If you have any friends, neighbors or family members who have recently had trees or stumps removed, ask them about their experience. Would they recommend a company? What do they wish would have gone differently, and what did they like best about the company’s services?

Be Wary of Scams

When picking a tree removal company, it is important to be careful of scams. Last year, a 22-year-old man in Georgia scammed people out of about $9,000 worth of tree cutting services. Customers would pay the man upfront for the services, sometimes paying in full for the services. Then he would either only do a portion of the job or not do it at all. Along with testimonials of previous customers, information about how long the company has been in business may help you to determine the legitimacy of the company’s tree removal services.

One thing to remember when picking a tree removal service is that the lowest cost is not always the best option. While you likely do not want to hire a company whose prices are significantly higher than their competitors, companies with the lowest prices may also be offering lower quality services.

 

Local Tree Removal Services

If you need tree removal services now or you anticipate needing them in the near future, be sure to remember the name Precision Tree Service. We will provide you with a professional tree removal experience at a reasonable price. Contact us today to begin removing unwanted trees or stumps!

Evergreens are incredible and popular outdoor plants because they don’t lose their plump, lush, liveliness, even with the change of seasons. Though they are versatile and durable, they do still require care and maintenance in order to continue to be healthy, thriving plants. If they’re planted correctly, they don’t require too much maintenance.

Caring For Your Evergreen Shrubs

But because evergreens can seem like the universal super-shrub that can endure anything, it is easy to let them go neglected. Uncared for evergreens can end up unhealthy, or even dead. Let’s go over some tips to make sure that you take care of your evergreen shrubs so they can thrive throughout the year and beyond.

Plant Your Evergreen Shrubs In An Appropriate Place

The first step to cultivating a lasting evergreen shrub is to find the proper place to plant it. Evergreens are durable, but can suffer from the drying winds of winter or the burning sun of summer.

Place your evergreen shrubs where they won’t be exposed to the sun and the cold on a constant, daily basis; placing your evergreen plant behind a tall structure that can block out the wind and sun for a good portion of the day is a wise location for your beautiful shrubs. This way they’ll get a good amount of exposure while maintaining their lively equilibrium.

Make Sure Your Shrub Is Watered

When you first decide to plant a new evergreen shrub, you must remember that they absolutely need water. A hydrated, happy evergreen shrub will be more resistant to the freezing cold of winter and the burning heat of summer.

An evergreen shrub that isn’t thirsty is going to thrive and grow beautifully, so when you water your evergreens make sure you water them deeply. Don’t be afraid to give them a good soak! Do this every other day so that your plants are getting at least an inch of water a week. Don’t even neglect to water your evergreens in the winter – it might be cold, but the winter is a dry season and the lack of water could mean death for your plants if you neglect to water them.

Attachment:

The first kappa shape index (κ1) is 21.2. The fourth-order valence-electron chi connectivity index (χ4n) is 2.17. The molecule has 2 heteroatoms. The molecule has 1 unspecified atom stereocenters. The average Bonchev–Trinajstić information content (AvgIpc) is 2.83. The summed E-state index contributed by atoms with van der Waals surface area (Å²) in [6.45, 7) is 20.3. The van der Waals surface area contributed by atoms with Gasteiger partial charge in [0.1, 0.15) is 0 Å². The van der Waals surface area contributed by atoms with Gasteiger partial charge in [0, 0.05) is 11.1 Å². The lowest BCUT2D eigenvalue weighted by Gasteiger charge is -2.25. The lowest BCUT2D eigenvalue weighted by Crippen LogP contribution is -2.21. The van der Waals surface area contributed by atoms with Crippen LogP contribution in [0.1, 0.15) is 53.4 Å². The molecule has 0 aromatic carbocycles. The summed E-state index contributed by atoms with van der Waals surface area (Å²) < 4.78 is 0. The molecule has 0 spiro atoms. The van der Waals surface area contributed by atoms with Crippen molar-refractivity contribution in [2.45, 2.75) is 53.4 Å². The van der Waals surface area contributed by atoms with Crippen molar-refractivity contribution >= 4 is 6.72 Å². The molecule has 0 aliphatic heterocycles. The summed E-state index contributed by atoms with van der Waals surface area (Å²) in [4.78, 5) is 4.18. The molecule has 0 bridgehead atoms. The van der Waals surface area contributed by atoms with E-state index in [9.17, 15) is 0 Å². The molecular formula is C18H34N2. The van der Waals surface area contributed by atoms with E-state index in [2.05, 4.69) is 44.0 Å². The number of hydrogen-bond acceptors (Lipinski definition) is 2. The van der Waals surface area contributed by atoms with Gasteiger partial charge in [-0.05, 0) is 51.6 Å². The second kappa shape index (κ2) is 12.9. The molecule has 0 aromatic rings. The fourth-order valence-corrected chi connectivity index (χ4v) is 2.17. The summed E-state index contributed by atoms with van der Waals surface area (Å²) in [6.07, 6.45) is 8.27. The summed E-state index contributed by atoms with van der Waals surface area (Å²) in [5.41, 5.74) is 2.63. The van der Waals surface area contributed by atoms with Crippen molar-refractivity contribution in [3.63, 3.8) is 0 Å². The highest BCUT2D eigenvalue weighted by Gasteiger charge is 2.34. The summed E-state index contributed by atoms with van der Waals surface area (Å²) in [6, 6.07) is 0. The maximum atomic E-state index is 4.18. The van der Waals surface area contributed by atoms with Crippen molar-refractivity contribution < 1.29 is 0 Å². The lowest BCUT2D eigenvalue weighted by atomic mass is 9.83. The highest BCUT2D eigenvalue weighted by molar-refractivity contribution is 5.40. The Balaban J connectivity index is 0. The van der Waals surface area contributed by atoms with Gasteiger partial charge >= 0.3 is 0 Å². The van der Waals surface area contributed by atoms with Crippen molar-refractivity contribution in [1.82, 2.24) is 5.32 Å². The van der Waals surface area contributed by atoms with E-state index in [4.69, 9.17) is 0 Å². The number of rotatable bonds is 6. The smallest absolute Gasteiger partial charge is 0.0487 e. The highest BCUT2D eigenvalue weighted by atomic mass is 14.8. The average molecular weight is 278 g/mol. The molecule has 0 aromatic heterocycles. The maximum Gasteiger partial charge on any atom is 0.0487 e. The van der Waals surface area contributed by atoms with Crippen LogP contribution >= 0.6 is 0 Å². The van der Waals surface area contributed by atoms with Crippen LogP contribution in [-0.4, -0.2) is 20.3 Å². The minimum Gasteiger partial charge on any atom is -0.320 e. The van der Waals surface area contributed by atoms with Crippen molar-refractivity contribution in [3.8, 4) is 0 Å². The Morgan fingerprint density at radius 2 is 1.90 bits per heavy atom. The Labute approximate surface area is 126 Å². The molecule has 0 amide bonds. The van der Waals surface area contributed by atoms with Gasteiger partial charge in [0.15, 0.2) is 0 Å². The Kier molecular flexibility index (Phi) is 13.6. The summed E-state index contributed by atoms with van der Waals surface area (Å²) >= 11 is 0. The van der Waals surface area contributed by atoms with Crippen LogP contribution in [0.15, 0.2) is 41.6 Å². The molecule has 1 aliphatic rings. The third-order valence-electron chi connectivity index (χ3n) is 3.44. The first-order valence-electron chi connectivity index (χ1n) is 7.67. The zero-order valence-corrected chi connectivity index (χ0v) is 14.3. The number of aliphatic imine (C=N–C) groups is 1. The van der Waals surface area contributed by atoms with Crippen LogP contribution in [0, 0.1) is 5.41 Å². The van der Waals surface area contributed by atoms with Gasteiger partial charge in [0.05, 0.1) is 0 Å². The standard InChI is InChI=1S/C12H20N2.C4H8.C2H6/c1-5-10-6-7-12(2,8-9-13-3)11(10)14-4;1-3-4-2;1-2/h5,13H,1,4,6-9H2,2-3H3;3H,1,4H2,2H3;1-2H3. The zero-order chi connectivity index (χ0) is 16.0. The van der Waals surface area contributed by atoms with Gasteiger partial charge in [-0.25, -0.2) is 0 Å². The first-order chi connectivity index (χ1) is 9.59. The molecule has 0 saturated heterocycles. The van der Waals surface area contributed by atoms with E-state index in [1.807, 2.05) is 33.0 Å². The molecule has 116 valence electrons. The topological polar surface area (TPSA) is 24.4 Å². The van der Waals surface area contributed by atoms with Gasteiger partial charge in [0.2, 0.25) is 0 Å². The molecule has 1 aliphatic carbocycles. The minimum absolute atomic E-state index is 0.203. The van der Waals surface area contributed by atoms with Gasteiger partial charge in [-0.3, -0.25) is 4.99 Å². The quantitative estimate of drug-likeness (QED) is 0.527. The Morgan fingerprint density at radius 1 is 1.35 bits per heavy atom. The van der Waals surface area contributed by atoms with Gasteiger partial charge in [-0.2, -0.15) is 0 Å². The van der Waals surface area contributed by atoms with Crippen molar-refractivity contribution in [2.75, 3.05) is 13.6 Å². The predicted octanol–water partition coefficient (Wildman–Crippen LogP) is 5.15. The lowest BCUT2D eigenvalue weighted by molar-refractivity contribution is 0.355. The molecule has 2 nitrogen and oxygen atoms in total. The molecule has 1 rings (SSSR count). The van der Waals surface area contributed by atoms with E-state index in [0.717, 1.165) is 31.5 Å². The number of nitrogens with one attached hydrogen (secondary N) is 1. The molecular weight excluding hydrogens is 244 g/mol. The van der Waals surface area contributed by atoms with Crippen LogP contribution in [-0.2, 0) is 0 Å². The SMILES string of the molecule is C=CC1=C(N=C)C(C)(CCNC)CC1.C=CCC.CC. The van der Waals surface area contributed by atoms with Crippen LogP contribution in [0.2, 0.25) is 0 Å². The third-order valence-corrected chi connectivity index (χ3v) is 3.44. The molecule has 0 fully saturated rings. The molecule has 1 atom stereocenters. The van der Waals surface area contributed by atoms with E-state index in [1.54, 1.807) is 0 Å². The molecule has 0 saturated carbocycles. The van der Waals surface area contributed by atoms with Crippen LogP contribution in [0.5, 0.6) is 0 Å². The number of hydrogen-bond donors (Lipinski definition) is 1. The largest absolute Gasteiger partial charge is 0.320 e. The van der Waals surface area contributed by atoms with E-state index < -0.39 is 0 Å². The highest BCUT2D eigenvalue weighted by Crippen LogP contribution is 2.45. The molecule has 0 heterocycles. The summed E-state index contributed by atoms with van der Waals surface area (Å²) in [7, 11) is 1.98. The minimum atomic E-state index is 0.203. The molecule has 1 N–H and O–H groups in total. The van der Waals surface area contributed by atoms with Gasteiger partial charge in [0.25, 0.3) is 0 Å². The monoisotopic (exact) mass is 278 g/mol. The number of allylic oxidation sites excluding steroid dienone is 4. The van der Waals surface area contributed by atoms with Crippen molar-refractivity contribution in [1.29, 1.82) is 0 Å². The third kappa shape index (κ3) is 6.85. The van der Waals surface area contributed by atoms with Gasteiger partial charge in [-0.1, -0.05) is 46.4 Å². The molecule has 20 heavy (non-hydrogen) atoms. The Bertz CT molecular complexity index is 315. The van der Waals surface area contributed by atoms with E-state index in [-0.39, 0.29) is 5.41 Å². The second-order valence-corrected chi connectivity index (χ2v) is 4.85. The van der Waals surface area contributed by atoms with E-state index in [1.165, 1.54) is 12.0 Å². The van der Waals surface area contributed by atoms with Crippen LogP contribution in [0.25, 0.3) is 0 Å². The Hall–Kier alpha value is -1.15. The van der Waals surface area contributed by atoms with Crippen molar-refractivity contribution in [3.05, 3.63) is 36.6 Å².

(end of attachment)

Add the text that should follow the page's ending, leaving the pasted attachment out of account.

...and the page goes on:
Keep Your Evergreen Shrubs Fed and Fertilized

When it comes to fertilizing your evergreen, make sure that you take it easy and gradually give your shrub its nutrients. Evergreens grow slowly and steadily, and will absorb the nutrients they need from the soil. If you are able, test to see if your soil is acidic or basic: a basic soil will make it harder for an evergreen shrub to absorb the nutrients it needs from the earth.

If you do need to add fertilizer – especially in the case of a depleted soil source – never add your fertilizer directly into the hole where you planted your evergreen. You don’t want to over acidify the ground that you are trying to cultivate. Instead, you should either lightly fertilize the soil and monitor the growth of your evergreen, or use a well balanced slow release fertilizer. This strategy will gently feed your plants over time.

Do some research and look up fertilizers that benefit your outdoor evergreen, or find a fertilizer that is specific to evergreens. It’s a very popular shrub, so there will be products dedicated to its growth and development.

Watch The Shrubs Development

Always observe your evergreen shrubs after you plant them. If they start to grow out of hand, give your shrub a trim. If you think that they are getting pale or seem sickly, get them green and lively again. Touch the needles and see if they’re drying out. There is nothing a plant loves more than to be cared for and have attention paid to it.  

Need Another Green Thumb?

If you feel like you are not able to dedicate some time to your evergreens, there are people who would love to help you. Sometimes its best to get lawn and shrub help from people who have made a career out of taking care of your plants. If you live in Northwest Washington, the professionals at Precision Tree Service will take care of all your evergreen shrub needs. They are talented, patient and skilled experts in the care of your shrubbery.

Contact us today for more information on our services or to schedule some evergreen maintenance.

Trees are beautiful, tall, majestic, mysterious and they add a lot of character to your yard and your home. But there are times when having a beautiful tree can become an inconvenience, and even a life-threatening problem.